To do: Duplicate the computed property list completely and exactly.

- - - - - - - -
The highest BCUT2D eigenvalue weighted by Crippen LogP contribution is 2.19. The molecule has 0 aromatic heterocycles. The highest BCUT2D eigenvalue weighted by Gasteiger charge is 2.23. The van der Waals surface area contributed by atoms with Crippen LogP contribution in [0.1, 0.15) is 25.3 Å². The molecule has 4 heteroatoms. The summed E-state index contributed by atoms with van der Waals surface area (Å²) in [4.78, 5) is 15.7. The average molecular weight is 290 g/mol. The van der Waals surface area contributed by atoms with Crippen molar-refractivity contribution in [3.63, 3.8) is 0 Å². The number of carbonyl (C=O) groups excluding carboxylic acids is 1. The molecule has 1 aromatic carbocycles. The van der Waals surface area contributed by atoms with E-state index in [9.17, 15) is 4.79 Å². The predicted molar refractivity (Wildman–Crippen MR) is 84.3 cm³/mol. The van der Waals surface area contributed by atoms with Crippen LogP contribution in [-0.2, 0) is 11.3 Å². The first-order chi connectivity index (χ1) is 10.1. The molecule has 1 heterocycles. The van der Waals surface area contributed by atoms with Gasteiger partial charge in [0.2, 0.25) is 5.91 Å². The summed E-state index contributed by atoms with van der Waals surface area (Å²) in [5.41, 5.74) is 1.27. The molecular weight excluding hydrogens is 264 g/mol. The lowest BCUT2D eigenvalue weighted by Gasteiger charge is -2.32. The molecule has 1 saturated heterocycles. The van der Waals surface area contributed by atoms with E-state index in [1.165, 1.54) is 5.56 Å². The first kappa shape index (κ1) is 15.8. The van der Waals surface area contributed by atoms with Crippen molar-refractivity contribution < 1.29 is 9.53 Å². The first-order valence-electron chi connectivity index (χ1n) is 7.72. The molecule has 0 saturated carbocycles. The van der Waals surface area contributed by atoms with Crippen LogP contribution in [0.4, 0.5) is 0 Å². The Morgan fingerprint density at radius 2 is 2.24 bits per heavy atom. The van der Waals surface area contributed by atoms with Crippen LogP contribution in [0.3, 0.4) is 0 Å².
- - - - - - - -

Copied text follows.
The highest BCUT2D eigenvalue weighted by Crippen LogP contribution is 2.19. The molecule has 0 aromatic heterocycles. The highest BCUT2D eigenvalue weighted by Gasteiger charge is 2.23. The van der Waals surface area contributed by atoms with Crippen LogP contribution in [0.1, 0.15) is 25.3 Å². The molecule has 4 heteroatoms. The summed E-state index contributed by atoms with van der Waals surface area (Å²) in [4.78, 5) is 15.7. The average molecular weight is 290 g/mol. The van der Waals surface area contributed by atoms with Crippen molar-refractivity contribution in [3.63, 3.8) is 0 Å². The number of carbonyl (C=O) groups excluding carboxylic acids is 1. The molecule has 1 aromatic carbocycles. The van der Waals surface area contributed by atoms with E-state index in [9.17, 15) is 4.79 Å². The predicted molar refractivity (Wildman–Crippen MR) is 84.3 cm³/mol. The van der Waals surface area contributed by atoms with Crippen LogP contribution in [-0.2, 0) is 11.3 Å². The first-order chi connectivity index (χ1) is 10.1. The molecule has 1 heterocycles. The van der Waals surface area contributed by atoms with Gasteiger partial charge in [0.2, 0.25) is 5.91 Å². The summed E-state index contributed by atoms with van der Waals surface area (Å²) in [5.41, 5.74) is 1.27. The molecular weight excluding hydrogens is 264 g/mol. The lowest BCUT2D eigenvalue weighted by Gasteiger charge is -2.32. The molecule has 1 saturated heterocycles. The van der Waals surface area contributed by atoms with E-state index in [1.165, 1.54) is 5.56 Å². The first kappa shape index (κ1) is 15.8. The van der Waals surface area contributed by atoms with Crippen molar-refractivity contribution < 1.29 is 9.53 Å². The first-order valence-electron chi connectivity index (χ1n) is 7.72. The molecule has 0 saturated carbocycles. The van der Waals surface area contributed by atoms with Crippen LogP contribution in [0.4, 0.5) is 0 Å². The Morgan fingerprint density at radius 2 is 2.24 bits per heavy atom. The van der Waals surface area contributed by atoms with Crippen LogP contribution in [0.3, 0.4) is 0 Å².